With his inauguration less than two weeks away, Gov.-elect Mark Dayton has announced two more state agency commissioners, and they are both familiar figures at the Capitol. Dave Frederickson will head the Department of Agriculture, and Ken Peterson has gotten the nod to lead the Department of Labor and Industry. They represent the first two new appointments to Dayton’s cabinet; his other selection – Tom Sorel at the Department of Transportation – is a holdover from the Pawlenty administration.
When Frederickson served in the state Senate from 1987 to 1992, he was known to colleagues as “farmer Dave.” The moniker was bestowed upon him by former state Sen. Mike Freeman. So it’s not particularly surprising that Dayton selected Frederickson to be the state’s next agriculture commissioner.
Federickson will become the first new head of the state agency in more than 15 years. Current commissioner Gene Hugoson survived three administrations, representing two different political parties, during that time.
“There’s going to be big shoes to fill,” acknowledged Frederickson, who entered the Senate at the same time as Hugoson. “He’s been there for a long, long time, but I think this transition will go very, very well.”
Frederickson certainly has the resume to fill the post. In addition to his time in the Senate, Frederickson has served as president of both the Minnesota Farmers Union and the National Farmers Union. Most recently he’s worked as the top agriculture adviser to U.S. Sen. Amy Klobuchar. At the DFL state convention in Duluth last spring, his was one of a handful of names rumored to be on gubernatorial endorsee Margaret Anderson Kelliher’s short list for lieutenant governor.
Doug Peterson, current president of the Minnesota Farmers Union, represented the same Senate district as Frederickson when he served in the state House. “When you put together kind of that prairie populism of renewable fuels and rural development, we had a pretty good team,” said Peterson, who was also under consideration for the state’s top agriculture post.
Key Republican legislators on agriculture issues also praise the pick. “He’s well-respected in ag circles,” said Sen.-elect Doug Magnus, GOP-Slayton, who will chair the Agriculture and Rural Economies Committee.”I’ve known him a long time. I’ve found him to be a reasonable, common sense, pretty good man.”
State Rep. Rod Hamilton, GOP-Mountain Lake, who will chair the Agriculture and Rural Development Policy and Finance Committee, agrees with that sentiment. “I think it’s a great pick,” he said. “He definitely has the experience, of course, and understands the important of agriculture. It’s refreshing because he also has the Washington connection.”
As with all agencies, the state’s $6.2 billion budget deficit will be the first order of business. Frederickson says that state agriculture officials have already drawn up plans for cutting costs by 5, 10 or 15 percent. “I’m sure every state agency will have to step up to the plate and deal with this reality,” he said.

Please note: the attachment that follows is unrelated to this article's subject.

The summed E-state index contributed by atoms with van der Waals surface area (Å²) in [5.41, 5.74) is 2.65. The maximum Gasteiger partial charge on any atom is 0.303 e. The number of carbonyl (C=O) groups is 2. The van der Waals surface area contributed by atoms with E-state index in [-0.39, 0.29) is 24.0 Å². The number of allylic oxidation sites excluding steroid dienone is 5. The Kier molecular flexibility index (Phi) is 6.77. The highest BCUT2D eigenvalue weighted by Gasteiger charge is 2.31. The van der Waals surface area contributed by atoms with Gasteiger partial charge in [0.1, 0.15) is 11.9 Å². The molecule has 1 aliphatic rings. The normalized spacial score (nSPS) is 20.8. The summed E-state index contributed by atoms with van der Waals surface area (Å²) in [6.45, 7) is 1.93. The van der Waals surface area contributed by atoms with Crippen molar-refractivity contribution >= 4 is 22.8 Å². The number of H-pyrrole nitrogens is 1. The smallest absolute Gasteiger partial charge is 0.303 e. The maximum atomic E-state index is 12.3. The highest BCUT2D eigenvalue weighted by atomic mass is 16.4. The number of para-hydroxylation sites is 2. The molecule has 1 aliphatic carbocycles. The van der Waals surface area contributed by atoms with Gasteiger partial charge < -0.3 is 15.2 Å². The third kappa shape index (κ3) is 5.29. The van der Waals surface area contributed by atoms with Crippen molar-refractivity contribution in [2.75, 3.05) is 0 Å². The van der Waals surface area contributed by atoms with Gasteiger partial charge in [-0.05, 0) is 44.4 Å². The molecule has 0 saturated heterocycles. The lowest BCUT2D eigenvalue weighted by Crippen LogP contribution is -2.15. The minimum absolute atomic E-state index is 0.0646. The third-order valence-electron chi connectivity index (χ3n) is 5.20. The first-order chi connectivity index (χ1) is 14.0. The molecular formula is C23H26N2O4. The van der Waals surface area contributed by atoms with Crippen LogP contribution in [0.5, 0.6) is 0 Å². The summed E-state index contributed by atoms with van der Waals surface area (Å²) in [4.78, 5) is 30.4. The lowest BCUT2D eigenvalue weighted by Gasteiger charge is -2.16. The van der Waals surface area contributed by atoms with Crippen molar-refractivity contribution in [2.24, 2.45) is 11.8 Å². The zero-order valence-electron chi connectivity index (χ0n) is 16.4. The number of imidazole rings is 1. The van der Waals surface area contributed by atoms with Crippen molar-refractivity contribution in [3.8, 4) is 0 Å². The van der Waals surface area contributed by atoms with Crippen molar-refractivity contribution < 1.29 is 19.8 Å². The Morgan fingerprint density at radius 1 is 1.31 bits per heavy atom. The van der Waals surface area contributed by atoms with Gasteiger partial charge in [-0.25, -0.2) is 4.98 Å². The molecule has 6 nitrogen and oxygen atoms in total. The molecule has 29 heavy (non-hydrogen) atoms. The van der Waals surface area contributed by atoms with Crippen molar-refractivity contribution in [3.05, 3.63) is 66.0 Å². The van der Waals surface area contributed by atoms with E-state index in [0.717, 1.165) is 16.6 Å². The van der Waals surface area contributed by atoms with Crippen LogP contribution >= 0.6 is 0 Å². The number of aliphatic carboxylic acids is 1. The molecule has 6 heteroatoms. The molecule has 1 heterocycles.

Both Dayton and Republican legislative leaders have indicated that streamlining business regulations in hope of spurring job creation is a top priority. In agriculture that likely means looking at ways to speed up permits for feedlots and other agricultural operations. “I think across the board, there’s been a lot of discussion and a lot of concerns about [permitting],” said Frederickson. “I suspect that will be an issue we will be revisiting at a legislative level.”
Returning to the Capitol, Frederickson will have to find a new nickname. He’s no longer an active farmer. The family farm in Murdock was sold to his wife’s cousin in 1998.
Dayton’s choice of Ken Peterson to head the Minnesota Department of Labor and Industry represents the elevation of another Capitol veteran. In fact, Peterson served in the same capacity under the last DFL governor, Rudy Perpich, two decades ago. Peterson’s background also includes stints as chief of staff to former St. Paul mayor Jim Scheibel, executive director of the Minnesota Public Interest Research Group (MPIRG) and deputy attorney general for government operations under Mike Hatch. Currently he runs his own law and lobbying firm. Clients include the Minnesota County Attorneys Association and the Minnesota Universal Health Care Coalition.
Peterson’s relationship with his new boss goes back three decades. “We’ve always worked together well,” he said. “I have a lot of respect for him and his vision for the state.”
Peterson says the Office of Labor and Industry provides a vital mission: making sure Minnesota’s workplaces are safe. He concedes that the state’s $6.2 billion budget deficit could make it difficult to adequately fulfill this task. “It does give you pause,” he said. “It’s going to be difficult.”
Shar Knuton, president of the Minnesota AFL-CIO, offered praise for the pick. “He will be an ally for organized labor,” said Knutson, who worked with Peterson in the Scheibel administration. “He will work together with the governor and with labor and with other groups to make sure that we move Minnesota forward – that we create the jobs that we so desperately need.”
Knutson also believes that the selection of Peterson shows that Dayton will be a strong ally of unions. “I believe that we will be treated with respect and will be listened to,” she said, “which is something we didn’t have in the Pawlenty administration.”